For thousands of years, people have noticed that a straight stick placed obliquely in water appears to be broken at an angle where it enters the water. This is the origin of the term “refraction,” which means literally “broken back.”
For about two thousand years, astronomers have known that heavenly bodies seen near the horizon appear slightly higher in the sky than they really are. This was attributed to refraction by the Earth's atmosphere; but it was not understood in detail until a couple of hundred years ago. This astronomical refraction, in its more extreme forms, is the cause of green flashes.
Refraction in the atmosphere is complicated by the continuous change in density of the air. So let's begin by considering refraction of light at a plane boundary between two uniform media — say, air and water, or air and glass. (For the moment, we will ignore the variations of density in the air.)
In the diagrams below, heavy lines represent “rays” of light. If you are not familiar with this conceptual fiction, please check the Optics for Beginners page before continuing here.
When a ray of light passes from one transparent material (say, air) into a different material (say, glass, or water), its direction changes; e.g.,
The change in direction of the ray (represented by the heavy line in each diagram) is what is meant by the term refraction, which just means “bending” or “breaking.”
By the way, the diagrams here don't indicate which way the light is moving along the ray (from upper left to lower right, or from lower right to upper left). That's because the light follows the same path, no matter which way it goes. We often say “light rays are reversible” to summarize this property.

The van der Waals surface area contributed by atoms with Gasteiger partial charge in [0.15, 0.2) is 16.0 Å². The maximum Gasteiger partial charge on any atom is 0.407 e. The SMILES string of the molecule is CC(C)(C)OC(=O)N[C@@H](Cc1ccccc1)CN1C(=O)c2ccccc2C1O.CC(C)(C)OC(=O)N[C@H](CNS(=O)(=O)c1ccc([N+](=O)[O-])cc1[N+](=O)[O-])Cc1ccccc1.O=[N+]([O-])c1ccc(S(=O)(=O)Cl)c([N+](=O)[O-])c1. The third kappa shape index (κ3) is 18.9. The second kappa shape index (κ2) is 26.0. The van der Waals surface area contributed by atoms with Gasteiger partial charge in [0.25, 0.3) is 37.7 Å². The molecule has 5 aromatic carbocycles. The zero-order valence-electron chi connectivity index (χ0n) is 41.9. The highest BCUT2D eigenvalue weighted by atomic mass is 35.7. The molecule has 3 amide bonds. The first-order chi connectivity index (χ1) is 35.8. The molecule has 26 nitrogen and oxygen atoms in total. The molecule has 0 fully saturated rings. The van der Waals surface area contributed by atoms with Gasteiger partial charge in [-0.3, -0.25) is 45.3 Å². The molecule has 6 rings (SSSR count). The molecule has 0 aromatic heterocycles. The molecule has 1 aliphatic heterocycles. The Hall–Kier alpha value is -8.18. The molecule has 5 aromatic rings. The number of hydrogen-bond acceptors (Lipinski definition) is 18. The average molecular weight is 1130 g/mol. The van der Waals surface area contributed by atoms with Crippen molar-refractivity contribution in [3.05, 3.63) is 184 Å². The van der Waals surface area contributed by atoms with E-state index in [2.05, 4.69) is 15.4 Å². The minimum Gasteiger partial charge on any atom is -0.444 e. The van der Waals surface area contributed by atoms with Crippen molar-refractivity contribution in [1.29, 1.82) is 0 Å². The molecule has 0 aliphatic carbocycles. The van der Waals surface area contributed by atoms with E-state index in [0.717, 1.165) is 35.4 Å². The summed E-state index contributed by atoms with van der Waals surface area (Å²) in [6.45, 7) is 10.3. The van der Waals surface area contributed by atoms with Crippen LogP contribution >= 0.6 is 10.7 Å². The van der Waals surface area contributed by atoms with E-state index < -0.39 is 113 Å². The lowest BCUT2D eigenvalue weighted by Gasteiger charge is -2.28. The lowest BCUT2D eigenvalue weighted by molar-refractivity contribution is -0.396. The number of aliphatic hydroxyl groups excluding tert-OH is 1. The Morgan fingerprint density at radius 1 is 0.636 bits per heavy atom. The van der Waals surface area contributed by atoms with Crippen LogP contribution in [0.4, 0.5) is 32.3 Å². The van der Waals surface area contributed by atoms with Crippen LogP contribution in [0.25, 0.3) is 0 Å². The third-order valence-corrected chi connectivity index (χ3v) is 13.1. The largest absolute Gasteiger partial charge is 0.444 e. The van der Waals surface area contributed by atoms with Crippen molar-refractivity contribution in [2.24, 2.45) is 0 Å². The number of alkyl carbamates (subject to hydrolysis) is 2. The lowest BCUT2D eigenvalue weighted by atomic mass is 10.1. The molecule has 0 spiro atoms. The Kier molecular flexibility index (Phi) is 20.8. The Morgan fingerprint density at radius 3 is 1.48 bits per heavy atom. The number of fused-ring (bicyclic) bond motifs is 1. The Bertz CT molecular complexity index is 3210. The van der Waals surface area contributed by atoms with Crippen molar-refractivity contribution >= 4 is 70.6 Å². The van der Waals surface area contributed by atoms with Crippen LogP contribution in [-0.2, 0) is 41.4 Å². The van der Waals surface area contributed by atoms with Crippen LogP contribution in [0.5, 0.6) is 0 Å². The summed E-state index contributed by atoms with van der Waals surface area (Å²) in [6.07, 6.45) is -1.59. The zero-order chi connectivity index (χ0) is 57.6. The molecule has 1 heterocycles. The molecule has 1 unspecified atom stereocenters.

But the change in direction at the interface depends on the angle at which the ray meets the surface that separates the media. You can see from symmetry that if the ray is perpendicular to the surface on one side, it will still be perpendicular to the surface on the other; then there is no bending. As the rays become more oblique, the change in direction at the interface increases. So we need a quantitative description of the bending that separates the angular effects from the material properties.
The actual law of refraction was discovered in the early 1600s by a Dutch mathematician and geodesist, Willebrord Snel van Royen. (Because his name in Latin is “Snellius”, the law is often called “Snell's law” instead of “Snel's law”. You can find more information about Snel at the website of the Galileo Project. )
Snel found that there is a fixed ratio of two lengths in diagrams like those above. Let a ray of sunlight SR be incident on a rectangular tank of water, as shown below, where it is refracted at R. Extend the incident ray to A, on the vertical wall of the tank. Then the length of the actual refracted ray RC bears a fixed ratio to the extrapolated length RA, regardless of the angle of incidence.
This ratio, RC/RA, is called the index of refraction, and denoted by the letter n. It is a property of the two media on either side of the refracting surface. For water and air, the ratio is very nearly 4/3; for glass and air, it is close to 3/2. (It's just a coincidence that the refractive indices of these common materials are so close to simple ratios; but it makes them easy to remember.)
It is convenient to assign every material an absolute value of the index of refraction, instead of dealing with a “relative index” that depends on the second material (air, in these examples). If we assign an absolute index of unity to vacuum, the index for air turns out to be nearly 1.0003 under ordinary conditions; then the absolute indices for most materials are very close to their relative indices, measured against air. So the index of refraction of water is about 1.33, and that of glass is about 1.5.
Of course, Snel's treatment of the problem is geometrical. If you know trigonometry, you can see that the ratio of the horizontal length RH to the diagonal RA is just the sine of the angle RAH, which is equal to the angle of incidence i measured from the line drawn perpendicular to the refracting surface at R. Likewise, the ratio RH/RC is just the sine of the angle of refraction RCH, or r. So Snel's ratio RC/RA is the same as (sin i)/(sin r).
Consequently, the law of refraction is usually written as
these days, where n is the refractive index.